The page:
Remember when Sandy Weill decided to sell all his belongings? Included in the fire sale was a 200-foot yacht called April Fool, which the former Citigroup CEO was trying to unload for $69.5 million, before slashing the price at least a couple times. Read more »
About a month ago, retired Citi CEO Sandy Weill set his alarm an hour early, got out of bed when it was still dark, ate a piece of rye toast, told Joan he’d see her when he’d see her, took the elevator downstairs to wait for the car that drove him out to Englewood Cliffs, and went on CNBC to proffer a small suggestion to Wall Street: break up the big banks. Perhaps you heard about it? Not many people were receptive to the notion of Weill giving them advice on the matter, which may or may not have had something to do with the fact that in his day, Weill couldn’t get enough of big banks and was the man responsible for cobbling together the behemoth known as Citigroup, an institution so huge it can barely support its own weight. The response by most, in fact, was “Shut it, you old bag.” But what about Vikram Pandit, the lucky guy who inherited the place? What did he think of Weill’s tip? After giving it some good thought– really and truly considering it– for a few weeks, he’s decided to take a pass:
Citigroup’s chief executive has knocked back the idea of big banks being split up after calls from people such as his predecessor Sandy Weill.
But not for the reasons you might think! Pandit actually agrees with Sando because if you think about it, Citi’s already been broken up and is basically the bank it was before the merger that resulted in the need for firefighters to use a giant pulley system to lift it out of bed every morning and help it get around. Read more »
One silly thing to think about JPMorgan’s executive reshuffling announced today is “fuck you Sandy Weill!” Before today JPMorgan looked a bit like a loose confederation of financial services businesses, including in particular three different institutional units: the Global Corporate Bank, a bank that lends money to companies, the Investment Bank, an investment bank that does mergers and trades securities, and Treasury & Securities Services, which I think of as sort of a meta-bank that offers big companies checking accounts and safe deposit boxes but, like, bigger. Now all of those things are being combined into the Corporate & Investment Bank, irrevocably mixing corporate (good!) and investment (bad!) banking into one unholy mess seasoned liberally with credit default swaps. The combination will sadden anyone with any hopes of bringing back Glass-Steagall, but it’s paying dividends for JPMorgan already, as the C&IB “will be looking to our global leaders to help implement strategy and deliver top-line synergies, while optimizing the model across all functions in the regions,” a masterpiece of jargon that I doubt any of its businesses could have managed on their own.
“Top-line synergies” of course means that now when you open a cash management account with former TSS you get not a toaster but a meeting in which you’re pitched on a loan from the former corporate bank and a potential M&A deal opportunity with the former investment bank, and vice versa mutatis mutandis if you instead enter JPMorgan through the lending or advisory or trading doors. Because the goal is not merely for JPMorgan to do all of the financial-services functions that some people think should be separated from each other, but for JPMorgan to do all of those functions for all of the clients in the world, because some people just don’t worry that much about “too big to fail.” Read more »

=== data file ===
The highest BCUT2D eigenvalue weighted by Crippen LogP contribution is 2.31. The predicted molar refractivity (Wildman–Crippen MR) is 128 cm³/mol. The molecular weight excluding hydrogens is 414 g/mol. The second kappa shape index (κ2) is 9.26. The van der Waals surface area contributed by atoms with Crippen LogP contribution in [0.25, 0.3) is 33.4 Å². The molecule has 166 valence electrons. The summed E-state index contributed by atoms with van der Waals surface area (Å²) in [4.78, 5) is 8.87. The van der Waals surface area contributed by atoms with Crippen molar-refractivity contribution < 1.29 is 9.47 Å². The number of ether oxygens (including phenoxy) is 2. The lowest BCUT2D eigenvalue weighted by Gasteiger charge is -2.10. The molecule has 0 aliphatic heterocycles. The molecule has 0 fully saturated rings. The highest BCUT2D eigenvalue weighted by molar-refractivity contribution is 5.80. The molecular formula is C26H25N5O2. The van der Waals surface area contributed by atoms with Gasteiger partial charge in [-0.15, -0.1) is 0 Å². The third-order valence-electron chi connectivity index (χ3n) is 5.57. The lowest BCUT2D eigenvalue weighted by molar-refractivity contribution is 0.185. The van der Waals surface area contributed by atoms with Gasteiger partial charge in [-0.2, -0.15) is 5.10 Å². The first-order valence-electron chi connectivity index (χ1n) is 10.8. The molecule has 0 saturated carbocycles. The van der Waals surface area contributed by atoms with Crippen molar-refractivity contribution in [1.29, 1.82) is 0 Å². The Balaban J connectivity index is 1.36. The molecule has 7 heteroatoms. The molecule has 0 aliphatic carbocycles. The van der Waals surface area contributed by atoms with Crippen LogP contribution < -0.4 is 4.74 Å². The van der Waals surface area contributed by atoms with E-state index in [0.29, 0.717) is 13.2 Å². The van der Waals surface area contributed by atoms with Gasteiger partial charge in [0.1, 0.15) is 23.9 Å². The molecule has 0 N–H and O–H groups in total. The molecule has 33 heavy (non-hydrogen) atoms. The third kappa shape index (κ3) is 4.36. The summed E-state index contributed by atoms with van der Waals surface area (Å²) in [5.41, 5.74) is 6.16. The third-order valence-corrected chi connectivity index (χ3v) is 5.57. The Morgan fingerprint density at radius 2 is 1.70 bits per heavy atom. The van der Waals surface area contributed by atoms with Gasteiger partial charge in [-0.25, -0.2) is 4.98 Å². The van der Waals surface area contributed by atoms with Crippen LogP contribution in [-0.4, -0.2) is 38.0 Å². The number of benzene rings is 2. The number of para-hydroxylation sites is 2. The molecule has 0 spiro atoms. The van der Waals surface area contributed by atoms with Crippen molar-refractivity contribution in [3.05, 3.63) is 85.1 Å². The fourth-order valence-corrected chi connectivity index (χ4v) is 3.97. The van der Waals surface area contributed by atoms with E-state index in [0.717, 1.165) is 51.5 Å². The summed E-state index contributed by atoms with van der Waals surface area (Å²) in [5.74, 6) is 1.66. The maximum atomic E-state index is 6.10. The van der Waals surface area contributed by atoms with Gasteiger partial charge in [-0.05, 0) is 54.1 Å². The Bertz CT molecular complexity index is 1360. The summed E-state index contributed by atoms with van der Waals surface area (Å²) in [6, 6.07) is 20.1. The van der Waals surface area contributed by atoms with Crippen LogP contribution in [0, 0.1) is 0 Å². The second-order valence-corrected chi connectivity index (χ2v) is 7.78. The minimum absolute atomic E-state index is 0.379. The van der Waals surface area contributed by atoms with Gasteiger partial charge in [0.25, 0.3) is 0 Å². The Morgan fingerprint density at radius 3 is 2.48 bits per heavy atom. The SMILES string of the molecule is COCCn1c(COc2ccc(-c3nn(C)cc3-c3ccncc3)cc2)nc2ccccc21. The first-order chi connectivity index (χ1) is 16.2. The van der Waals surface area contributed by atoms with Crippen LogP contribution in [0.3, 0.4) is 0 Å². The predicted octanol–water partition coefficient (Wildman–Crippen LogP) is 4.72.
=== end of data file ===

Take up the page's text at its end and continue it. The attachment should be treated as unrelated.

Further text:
For reasons that are not yet entirely clear, Sandy Weill is selling all his worldly possessions. (He claims he and the wife are “downsizing a little bit” but this smacks more of someone having a feng shui attack.) Earlier this month it was Sando’s 15 Central Park West penthouse, which was bought for $88 million as a gift for a 22 year-old fertilizer heiress, today it’s his yacht. For those in the market: Read more »
In the market for a 6,744-square-foot penthouse with views of Central Park and the opportunity to run into Lloyd, Loeb or Sting in the elevator? Sandy Weill’s got something you might be interested in. It’s his 15CPW apartment and the Journal reports it could be yours for $88 million, merely double what Weill paid for it in 2007. What’s in it for you? In addition to a 2,077-square-foot terrace, 12 and a half foot high ceilings, plus the knowledge that Sandy “held parties for scores of guests in his 33-foot-wide living room, with the concert pianist Lang Lang performing,” you’d be making Sando, whose heart still hurts over everything that went down at Citi, look good. How so? Sandy and Joan, who’ve decided to kick it old school by downsizing to a smaller apartment in the same building (“He said he wanted it known that he was remaining true to his roots in Bensonhurst, Brooklyn, and wasn’t abandoning New York City”), won’t be keeping the money.
Sanford I. Weill, the former chairman and chief executive of Citigroup Inc., has put one of the most celebrated postwar penthouses in Manhattan on the market for $88 million, saying that at a difficult period in the country’s history, it is “a pretty good time” for wealthy Americans “to be quiet.” He said he intends to donate to charity the proceeds from the sale.
And, if you happen to be one of the jerks who abandoned the guy in recent years, there’s a bonus component for laying down the cash- you get to live, having bought your way off Joan Weill’s To Kill list. Read more »
No, just messing with you. Banker pay “fueled risk that hobbled the economy,” according the Financial Crisis Inquiry Commission’s report, released today. Read more »